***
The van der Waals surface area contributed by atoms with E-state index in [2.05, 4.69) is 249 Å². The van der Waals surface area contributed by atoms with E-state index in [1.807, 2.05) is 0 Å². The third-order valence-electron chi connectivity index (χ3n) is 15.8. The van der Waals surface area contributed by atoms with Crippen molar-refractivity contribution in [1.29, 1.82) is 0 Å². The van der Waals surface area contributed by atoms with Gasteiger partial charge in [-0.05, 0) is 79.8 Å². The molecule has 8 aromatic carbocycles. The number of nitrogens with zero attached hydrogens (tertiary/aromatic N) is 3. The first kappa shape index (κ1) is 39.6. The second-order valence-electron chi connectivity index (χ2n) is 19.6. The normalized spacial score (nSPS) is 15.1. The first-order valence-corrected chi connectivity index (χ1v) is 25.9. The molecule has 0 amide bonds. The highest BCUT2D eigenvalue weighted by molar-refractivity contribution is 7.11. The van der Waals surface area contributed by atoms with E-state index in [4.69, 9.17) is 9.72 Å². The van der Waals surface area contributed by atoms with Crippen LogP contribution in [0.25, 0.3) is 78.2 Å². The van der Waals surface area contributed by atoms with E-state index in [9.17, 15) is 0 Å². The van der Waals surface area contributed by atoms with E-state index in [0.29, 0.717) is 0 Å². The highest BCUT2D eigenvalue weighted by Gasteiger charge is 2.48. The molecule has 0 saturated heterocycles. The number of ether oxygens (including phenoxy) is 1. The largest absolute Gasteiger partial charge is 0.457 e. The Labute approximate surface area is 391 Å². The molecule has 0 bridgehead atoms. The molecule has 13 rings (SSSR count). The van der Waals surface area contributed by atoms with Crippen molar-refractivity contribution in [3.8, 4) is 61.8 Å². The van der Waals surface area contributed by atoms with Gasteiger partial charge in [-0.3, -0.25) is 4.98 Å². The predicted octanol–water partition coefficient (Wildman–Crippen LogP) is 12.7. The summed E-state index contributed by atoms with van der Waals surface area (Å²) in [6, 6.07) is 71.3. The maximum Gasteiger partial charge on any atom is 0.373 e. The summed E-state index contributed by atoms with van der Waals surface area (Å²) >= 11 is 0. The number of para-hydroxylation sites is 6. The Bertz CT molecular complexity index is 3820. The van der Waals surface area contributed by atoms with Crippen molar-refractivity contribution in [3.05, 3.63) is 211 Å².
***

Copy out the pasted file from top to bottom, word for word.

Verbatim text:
The van der Waals surface area contributed by atoms with E-state index in [2.05, 4.69) is 249 Å². The van der Waals surface area contributed by atoms with E-state index in [1.807, 2.05) is 0 Å². The third-order valence-electron chi connectivity index (χ3n) is 15.8. The van der Waals surface area contributed by atoms with Crippen molar-refractivity contribution in [1.29, 1.82) is 0 Å². The van der Waals surface area contributed by atoms with Gasteiger partial charge in [-0.05, 0) is 79.8 Å². The molecule has 8 aromatic carbocycles. The number of nitrogens with zero attached hydrogens (tertiary/aromatic N) is 3. The first kappa shape index (κ1) is 39.6. The second-order valence-electron chi connectivity index (χ2n) is 19.6. The normalized spacial score (nSPS) is 15.1. The first-order valence-corrected chi connectivity index (χ1v) is 25.9. The molecule has 0 amide bonds. The highest BCUT2D eigenvalue weighted by molar-refractivity contribution is 7.11. The van der Waals surface area contributed by atoms with E-state index in [4.69, 9.17) is 9.72 Å². The van der Waals surface area contributed by atoms with Crippen LogP contribution in [0.25, 0.3) is 78.2 Å². The van der Waals surface area contributed by atoms with E-state index in [9.17, 15) is 0 Å². The van der Waals surface area contributed by atoms with E-state index in [0.29, 0.717) is 0 Å². The highest BCUT2D eigenvalue weighted by Gasteiger charge is 2.48. The molecule has 0 saturated heterocycles. The number of ether oxygens (including phenoxy) is 1. The largest absolute Gasteiger partial charge is 0.457 e. The Labute approximate surface area is 391 Å². The molecule has 0 bridgehead atoms. The molecule has 13 rings (SSSR count). The van der Waals surface area contributed by atoms with Crippen molar-refractivity contribution in [3.8, 4) is 61.8 Å². The van der Waals surface area contributed by atoms with Gasteiger partial charge in [-0.3, -0.25) is 4.98 Å². The predicted octanol–water partition coefficient (Wildman–Crippen LogP) is 12.7. The summed E-state index contributed by atoms with van der Waals surface area (Å²) in [6, 6.07) is 71.3. The maximum Gasteiger partial charge on any atom is 0.373 e. The summed E-state index contributed by atoms with van der Waals surface area (Å²) >= 11 is 0. The number of para-hydroxylation sites is 6. The Bertz CT molecular complexity index is 3820. The van der Waals surface area contributed by atoms with Crippen molar-refractivity contribution in [3.05, 3.63) is 211 Å².